A TxPIC chip, as disclosed, comprises an array of modulated sources, preferably DFB lasers and optically coupled EA modulators, with the modulated outputs of the coupled to an integrated optical combiner, preferably an arrayed waveguide grating (AWG), from which the multiplexed output is presented at a facet output for optical coupling to an optical transport network or optical telecommunication system. The DFB lasers and EA modulators are optimized for highest output power, with improved chirp and extinction ratio as well as minimized insertion loss at the modulator, so that any need for on-chip signal amplification, such as a semiconductor optical amplifier (SOA), or a semiconductor optical laser amplifier or GC-SOA is eliminated.
Other objects and attainments together with a fuller understanding of the invention will become apparent and appreciated by referring to the following description and claims taken in conjunction with the accompanying drawings.
In the drawings wherein like reference symbols refer to like parts:
Reference is now made to
DFB lasers 12(1) . . . 12(N) of TxPIC chip 10 of
InP-based TxPIC chip 10 may include DFB lasers 12 having an index-coupled active region, such as illustrated in
In order to improve the transient chirp characteristics of directly modulated DFB lasers 12(1) . . . 12(N), a gain coupled active region, shown in
An alternate index/gain coupled structure is shown in
Reference is now made to
An important aspect of the TxPICs of
In yet a further embodiment, the ridge of the AWG may be deeper than the DFB ridge. This facilitates improved mode confinement for decreased bend losses as well as reduced insertion losses of the optical combiner (e.g., AWG). Ridge-waveguides are also a preferred for the laser array as a result of their improved fabrication tolerances for realizing a multi-wavelength DFB array with accurate wavelength spacing. See, for example, U.S. Pat. No. 5,805,755.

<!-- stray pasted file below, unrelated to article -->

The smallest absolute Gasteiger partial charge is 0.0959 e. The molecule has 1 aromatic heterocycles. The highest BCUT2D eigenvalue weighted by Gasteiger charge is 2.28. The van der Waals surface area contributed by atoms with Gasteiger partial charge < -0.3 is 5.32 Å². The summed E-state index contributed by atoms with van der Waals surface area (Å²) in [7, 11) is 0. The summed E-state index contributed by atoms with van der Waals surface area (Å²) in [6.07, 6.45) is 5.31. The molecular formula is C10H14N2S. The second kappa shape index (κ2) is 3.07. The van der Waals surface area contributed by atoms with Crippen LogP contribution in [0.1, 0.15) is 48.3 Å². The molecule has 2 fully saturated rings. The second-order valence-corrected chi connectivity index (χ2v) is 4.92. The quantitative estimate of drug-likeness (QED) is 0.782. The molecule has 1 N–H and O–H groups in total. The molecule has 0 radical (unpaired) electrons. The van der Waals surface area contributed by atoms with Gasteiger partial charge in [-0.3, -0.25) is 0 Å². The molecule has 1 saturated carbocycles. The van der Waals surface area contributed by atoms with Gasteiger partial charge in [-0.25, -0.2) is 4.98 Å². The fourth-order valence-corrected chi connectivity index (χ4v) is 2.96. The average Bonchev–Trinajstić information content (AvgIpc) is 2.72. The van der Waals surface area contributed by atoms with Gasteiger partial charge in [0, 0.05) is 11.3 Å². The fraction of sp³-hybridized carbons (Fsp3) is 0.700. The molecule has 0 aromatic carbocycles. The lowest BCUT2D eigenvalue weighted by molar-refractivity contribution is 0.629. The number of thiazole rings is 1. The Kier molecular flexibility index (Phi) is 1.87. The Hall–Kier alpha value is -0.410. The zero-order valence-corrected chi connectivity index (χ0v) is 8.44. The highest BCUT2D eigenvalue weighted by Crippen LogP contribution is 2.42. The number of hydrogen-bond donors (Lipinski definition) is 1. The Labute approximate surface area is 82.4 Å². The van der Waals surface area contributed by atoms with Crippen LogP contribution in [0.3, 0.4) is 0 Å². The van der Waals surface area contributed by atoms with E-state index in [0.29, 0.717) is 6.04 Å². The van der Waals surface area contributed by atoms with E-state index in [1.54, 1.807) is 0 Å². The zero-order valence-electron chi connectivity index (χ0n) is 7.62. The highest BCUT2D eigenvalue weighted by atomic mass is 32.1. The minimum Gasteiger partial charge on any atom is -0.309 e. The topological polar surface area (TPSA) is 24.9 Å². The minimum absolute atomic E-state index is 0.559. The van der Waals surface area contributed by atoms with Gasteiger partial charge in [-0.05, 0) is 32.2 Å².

It should be noted that the teaching of this invention differs from that of U.S. Pat. No. 5,805,755 which teaches the combination of a directly modulated ridge-waveguide DFB array in combination with a buried ridge star-coupler combiner. In this patent, the ridge-waveguide DFB array is utilized for improved wavelength accuracy wherein a buried heterostructure passive waveguide is utilized for low-bend losses. The buried-ridge was utilized as a result of the desire of the inventors to realize low bend losses in a buried heterostructure passive waveguide structure. Hence, the disclosure of U.S. Pat. No. 5,805,755 combines precise DFB wavelength control (via ridge-waveguides) with low-bend loss buried heterostructure passive structures. However, the structures of patent '755 do not realize a high-performance, high-yield TxPIC. A passive buried heterostructure waveguide has numerous disadvantages. Low-loss combiners require very stringent control of the critical dimension and placement of the waveguides entering and exiting the optical combiner. As disclosed in patent '755, buried heterostructure waveguides do not provide accurate control of the width or etch profile, and hence they exhibit significant variations in control and reproducibility of the critical dimension of the waveguide as well as the placement of the waveguides around the input and output ports of the optical combiner. This results in higher insertion loss and variations in insertion loss across the combiner channels. In the case of wavelength-selective combiners, the lack of control of the critical dimension and placement of the waveguides also makes it difficult to control the center wavelength of the combiner and the channel spacing of the grid of wavelengths that the combiner accepts. Thus, the performance as well as the yield (cost) of such structures is significantly compromised. The present invention provides for a low-loss passive ridge waveguide (with acceptable bend losses) that can be integrated with a DFB and/or an EA modulator. Low-loss optical combiners, such as, AWGs, have been fabricated with a total insertion loss of 6 dB for a 10 channel combiner. The utilization of a ridge structure in the optical combiner (or AWG region) in concert with a ridge structure in the DFB (and optional modulator region) facilitates the minimization of back-reflection between these elements, minimizing the chirp of the modulated source.